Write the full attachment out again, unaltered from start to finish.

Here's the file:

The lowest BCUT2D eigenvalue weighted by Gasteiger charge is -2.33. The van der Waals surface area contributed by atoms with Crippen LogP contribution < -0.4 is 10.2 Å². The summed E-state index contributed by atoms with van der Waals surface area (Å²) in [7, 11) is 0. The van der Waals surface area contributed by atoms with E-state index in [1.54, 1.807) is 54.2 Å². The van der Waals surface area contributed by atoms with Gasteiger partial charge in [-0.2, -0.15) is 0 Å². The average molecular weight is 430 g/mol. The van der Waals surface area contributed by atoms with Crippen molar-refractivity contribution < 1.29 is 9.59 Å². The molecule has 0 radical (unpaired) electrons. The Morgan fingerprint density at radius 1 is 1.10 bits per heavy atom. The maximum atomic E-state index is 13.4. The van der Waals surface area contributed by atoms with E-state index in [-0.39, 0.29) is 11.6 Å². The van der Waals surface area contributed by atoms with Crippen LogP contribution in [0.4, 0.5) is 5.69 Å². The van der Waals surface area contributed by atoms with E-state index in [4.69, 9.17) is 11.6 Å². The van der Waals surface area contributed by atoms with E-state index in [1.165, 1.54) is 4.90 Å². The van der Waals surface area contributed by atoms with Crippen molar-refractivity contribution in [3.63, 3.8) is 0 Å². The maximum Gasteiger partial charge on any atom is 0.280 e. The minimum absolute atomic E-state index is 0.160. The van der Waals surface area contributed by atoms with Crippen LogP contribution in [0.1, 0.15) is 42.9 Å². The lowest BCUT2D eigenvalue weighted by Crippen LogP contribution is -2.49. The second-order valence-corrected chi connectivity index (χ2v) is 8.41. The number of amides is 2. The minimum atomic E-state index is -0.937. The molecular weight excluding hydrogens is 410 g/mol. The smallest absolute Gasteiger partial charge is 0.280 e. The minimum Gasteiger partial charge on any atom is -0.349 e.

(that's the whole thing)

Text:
The lowest BCUT2D eigenvalue weighted by Gasteiger charge is -2.33. The van der Waals surface area contributed by atoms with Crippen LogP contribution < -0.4 is 10.2 Å². The summed E-state index contributed by atoms with van der Waals surface area (Å²) in [7, 11) is 0. The van der Waals surface area contributed by atoms with E-state index in [1.54, 1.807) is 54.2 Å². The van der Waals surface area contributed by atoms with Gasteiger partial charge in [-0.2, -0.15) is 0 Å². The average molecular weight is 430 g/mol. The van der Waals surface area contributed by atoms with Crippen molar-refractivity contribution < 1.29 is 9.59 Å². The molecule has 0 radical (unpaired) electrons. The Morgan fingerprint density at radius 1 is 1.10 bits per heavy atom. The maximum atomic E-state index is 13.4. The van der Waals surface area contributed by atoms with E-state index in [-0.39, 0.29) is 11.6 Å². The van der Waals surface area contributed by atoms with Crippen LogP contribution in [0.4, 0.5) is 5.69 Å². The van der Waals surface area contributed by atoms with E-state index in [4.69, 9.17) is 11.6 Å². The van der Waals surface area contributed by atoms with E-state index in [1.165, 1.54) is 4.90 Å². The van der Waals surface area contributed by atoms with Crippen molar-refractivity contribution in [3.63, 3.8) is 0 Å². The maximum Gasteiger partial charge on any atom is 0.280 e. The minimum absolute atomic E-state index is 0.160. The van der Waals surface area contributed by atoms with Crippen LogP contribution in [0.1, 0.15) is 42.9 Å². The lowest BCUT2D eigenvalue weighted by Crippen LogP contribution is -2.49. The second-order valence-corrected chi connectivity index (χ2v) is 8.41. The number of amides is 2. The minimum atomic E-state index is -0.937. The molecular weight excluding hydrogens is 410 g/mol. The smallest absolute Gasteiger partial charge is 0.280 e. The minimum Gasteiger partial charge on any atom is -0.349 e.